A new “scorecard” gives a failing grade to 20 of the country’s 25 largest fast-food and fast-casual restaurants because of the use of antibiotics in their food supply chain.
The scorecard is part of a report titled “Chain Reaction: How Top Restaurants Rate on Reducing Use of Antibiotics in Their Meat Supply.” It was produced by the nonprofit organization Friends of the Earth in cooperation with several other nonprofits, including Consumer Reports’ policy and action arm, Consumers Union.
The scorecard, which Friends of the Earth intends to reissue annually, “assesses the commitments of U.S. restaurant chains on antibiotics use and transparency in their supply chains.”
One goal of the scorecard is to help consumers make more informed decisions when eating out. Another goal is to encourage restaurants to adopt better policies regarding the routine use of antibiotics in their food supply’s livestock that are raised on so-called factory farms.
On these large-scale, industrial farming operations, the report states, antibiotics “are often used to accelerate animal growth and prevent diseases stemming from poor diets and crowded, stressful and dirty conditions, rather than for treatment of sick animals”:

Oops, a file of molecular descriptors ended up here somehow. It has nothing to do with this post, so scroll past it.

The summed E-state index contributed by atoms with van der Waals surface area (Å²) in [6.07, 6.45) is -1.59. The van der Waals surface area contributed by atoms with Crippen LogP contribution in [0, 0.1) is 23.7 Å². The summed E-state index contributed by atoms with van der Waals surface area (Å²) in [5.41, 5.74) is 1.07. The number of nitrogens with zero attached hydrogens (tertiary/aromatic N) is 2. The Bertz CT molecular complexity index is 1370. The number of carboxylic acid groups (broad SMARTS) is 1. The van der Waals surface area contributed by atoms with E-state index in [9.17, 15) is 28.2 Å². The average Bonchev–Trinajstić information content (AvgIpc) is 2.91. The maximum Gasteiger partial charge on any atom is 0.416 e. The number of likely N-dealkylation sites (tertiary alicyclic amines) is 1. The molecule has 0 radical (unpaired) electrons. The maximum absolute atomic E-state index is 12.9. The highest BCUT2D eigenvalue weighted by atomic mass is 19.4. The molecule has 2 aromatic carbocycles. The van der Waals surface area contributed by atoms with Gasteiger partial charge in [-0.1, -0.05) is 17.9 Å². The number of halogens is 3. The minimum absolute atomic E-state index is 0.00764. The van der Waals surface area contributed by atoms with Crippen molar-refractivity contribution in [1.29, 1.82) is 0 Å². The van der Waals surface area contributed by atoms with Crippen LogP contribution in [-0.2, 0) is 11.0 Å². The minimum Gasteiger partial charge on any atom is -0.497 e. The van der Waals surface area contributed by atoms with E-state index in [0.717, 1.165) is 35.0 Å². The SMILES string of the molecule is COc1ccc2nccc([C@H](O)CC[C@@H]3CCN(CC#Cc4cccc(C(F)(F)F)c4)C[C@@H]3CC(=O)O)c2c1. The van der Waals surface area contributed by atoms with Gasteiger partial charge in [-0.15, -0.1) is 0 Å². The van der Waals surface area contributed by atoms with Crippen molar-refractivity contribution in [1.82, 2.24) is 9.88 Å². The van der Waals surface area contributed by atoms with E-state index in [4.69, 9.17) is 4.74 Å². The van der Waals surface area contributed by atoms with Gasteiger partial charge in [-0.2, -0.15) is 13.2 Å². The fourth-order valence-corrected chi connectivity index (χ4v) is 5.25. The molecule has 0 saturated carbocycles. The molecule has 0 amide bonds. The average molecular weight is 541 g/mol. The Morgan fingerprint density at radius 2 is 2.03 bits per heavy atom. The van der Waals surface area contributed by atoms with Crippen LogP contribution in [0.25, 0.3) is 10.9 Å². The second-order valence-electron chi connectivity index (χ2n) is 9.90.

When livestock producers administer antibiotics routinely to their flocks and herds, bacteria can develop resistance, thrive and even spread to our communities, contributing to the larger problem of antibiotic resistance. The worsening epidemic of resistance means that antibiotics may not work when we need them most: when our kids contract a staph infection (MRSA), or our parents get a life-threatening pneumonia.
The 20 restaurant chains that earned an “F” are:
- Burger King
- Chili’s Grill & Bar
- Dairy Queen
- Domino’s Pizza
- Jack in the Box
- Kentucky Fried Chicken
- Little Caesars
- Olive Garden
- Outback Steakhouse
- Papa John’s Pizza
- Pizza Hut
- Sonic Drive-In
- Taco Bell
The five chains that earned a passing grade are:
- Chipotle Mexican Grill (A)
- Panera Bread (A)
- Chick-fil-A (B)
- Dunkin’ Donuts (C)
- McDonald’s (C)
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